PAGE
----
While still in its early stages of development from theory to practice, the Darm method stands out as a new catalyst to the evolution of intimacy with life through the proliferation of existential-integrative, meaning-centered, and growth-oriented therapies that focus on the cultivation of higher human health, rather than solely the alleviation of illness.

Ultimately, the Darm method points towards the future of existential therapy in action through reawakening clients and professionals to the therapeutic utility—and necessity— of awe in contemporary, practice-based clinical work.


Note: Invitations for future research collaborations on the continued developments of the DARM Method are extended.

Carr, D., Freedman, V. A., Cornman, J. C., & Schwarz, N. (2014). Happy marriage, happy life? Marital quality and subjective well-being in later life. Journal of Marriage and Family, 76, 930–948.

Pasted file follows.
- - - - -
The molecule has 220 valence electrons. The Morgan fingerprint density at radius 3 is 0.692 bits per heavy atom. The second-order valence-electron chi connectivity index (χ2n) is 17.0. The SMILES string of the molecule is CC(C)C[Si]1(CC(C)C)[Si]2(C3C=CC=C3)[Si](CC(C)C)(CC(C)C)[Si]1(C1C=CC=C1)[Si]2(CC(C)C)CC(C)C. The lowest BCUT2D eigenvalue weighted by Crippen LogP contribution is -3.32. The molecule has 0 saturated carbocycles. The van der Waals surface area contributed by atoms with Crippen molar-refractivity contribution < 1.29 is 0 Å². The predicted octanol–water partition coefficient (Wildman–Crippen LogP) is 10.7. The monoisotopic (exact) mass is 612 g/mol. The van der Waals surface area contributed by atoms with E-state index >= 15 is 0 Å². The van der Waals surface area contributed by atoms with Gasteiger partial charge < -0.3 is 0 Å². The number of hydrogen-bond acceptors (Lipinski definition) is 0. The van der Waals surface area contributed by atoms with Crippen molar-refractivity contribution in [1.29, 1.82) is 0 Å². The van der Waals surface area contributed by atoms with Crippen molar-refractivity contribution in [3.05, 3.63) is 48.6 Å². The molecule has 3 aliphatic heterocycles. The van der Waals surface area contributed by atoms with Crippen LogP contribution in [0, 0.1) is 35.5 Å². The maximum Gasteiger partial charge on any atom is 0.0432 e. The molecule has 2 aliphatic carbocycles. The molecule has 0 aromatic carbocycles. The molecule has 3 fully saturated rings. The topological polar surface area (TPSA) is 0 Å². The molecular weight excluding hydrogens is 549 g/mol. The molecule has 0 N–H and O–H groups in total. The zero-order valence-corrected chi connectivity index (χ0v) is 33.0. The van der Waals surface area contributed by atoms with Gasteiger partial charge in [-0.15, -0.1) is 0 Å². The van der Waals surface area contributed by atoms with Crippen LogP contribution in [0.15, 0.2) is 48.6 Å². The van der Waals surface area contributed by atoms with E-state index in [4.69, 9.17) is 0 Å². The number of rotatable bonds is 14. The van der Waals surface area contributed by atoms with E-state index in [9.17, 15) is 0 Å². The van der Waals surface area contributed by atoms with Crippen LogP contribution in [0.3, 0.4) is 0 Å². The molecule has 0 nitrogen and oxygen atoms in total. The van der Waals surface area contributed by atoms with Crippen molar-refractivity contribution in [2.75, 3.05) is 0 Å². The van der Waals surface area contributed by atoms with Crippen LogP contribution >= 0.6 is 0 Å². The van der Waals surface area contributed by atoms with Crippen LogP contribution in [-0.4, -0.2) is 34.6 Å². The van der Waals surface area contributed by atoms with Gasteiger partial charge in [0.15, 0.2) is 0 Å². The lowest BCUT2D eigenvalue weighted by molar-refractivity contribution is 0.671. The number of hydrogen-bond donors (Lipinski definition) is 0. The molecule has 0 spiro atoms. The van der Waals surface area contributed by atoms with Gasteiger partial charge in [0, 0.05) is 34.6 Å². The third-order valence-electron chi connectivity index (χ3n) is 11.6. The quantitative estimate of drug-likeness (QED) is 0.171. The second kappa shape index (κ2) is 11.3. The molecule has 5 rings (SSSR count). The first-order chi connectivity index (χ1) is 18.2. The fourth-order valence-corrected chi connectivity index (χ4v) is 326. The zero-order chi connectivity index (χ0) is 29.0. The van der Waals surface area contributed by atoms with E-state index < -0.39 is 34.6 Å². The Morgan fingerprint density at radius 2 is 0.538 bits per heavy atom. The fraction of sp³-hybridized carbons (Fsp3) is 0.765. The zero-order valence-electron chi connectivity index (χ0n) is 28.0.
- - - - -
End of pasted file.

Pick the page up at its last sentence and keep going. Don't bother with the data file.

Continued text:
Cozzolino, P. J. (2006). Death contemplation, growth, and defense: Converging evidence of dual-existential systems?. Psychological Inquiry, 17(4), 278-287.

Emmons, R. A., & Shelton, C. M. (2002). Gratitude and the science of positive psychology. Handbook of positive psychology, 18, 459-471.

Carr, D., Freedman, V. A., Cornman, J. C., & Schwarz, N. (2014). Happy marriage, happy life? Marital quality and subjective well-being in later life. Journal of Marriage and Family, 76, 930–948.

Frias, A., Philip, C. W., Webber, A. & Froh, J. (2011) Death and gratitude: Death reflection enhances gratitude. The Journal of Positive Psychology, 6:2, 154-162, DOI: 10.1080/17439760.2011.558848

Grant, A. S. (2018). Beyond Buffering: An Empirical Investigation of the Interconnective Self- Construal as a Mediator in Existential Death Anxiety. ProQuest Dissertations Publishing.

Jonas, E., Schimel, J., Greenberg, J., & Pyszczynski, T. (2002). The Scrooge Effect: Evidence that mortality salience increases prosocial attitudes and behavior. Personality and Social Psychology Bulletin, 28, 1342-1353.

Koo,et al., (2008). It’s a wonderful life: Mentally subtracting positive events improves people’s affective states, contrary to their affective forecasts. Journal of Personality and Social Psychology, 95, 1217–1224.

Maslow, A. (1970). Religions, values and peak experiences. New York, NY: Viking Press.

Schneider, K. J. (2011). Existential-integrative psychotherapy: Guideposts to the core of practice. Routledge.

Stein, Z., & Gafni, M. (2015). Reimagining humanity’s identity: responding to the second shock of existence. World Future Review, 7(2-3), 269-278.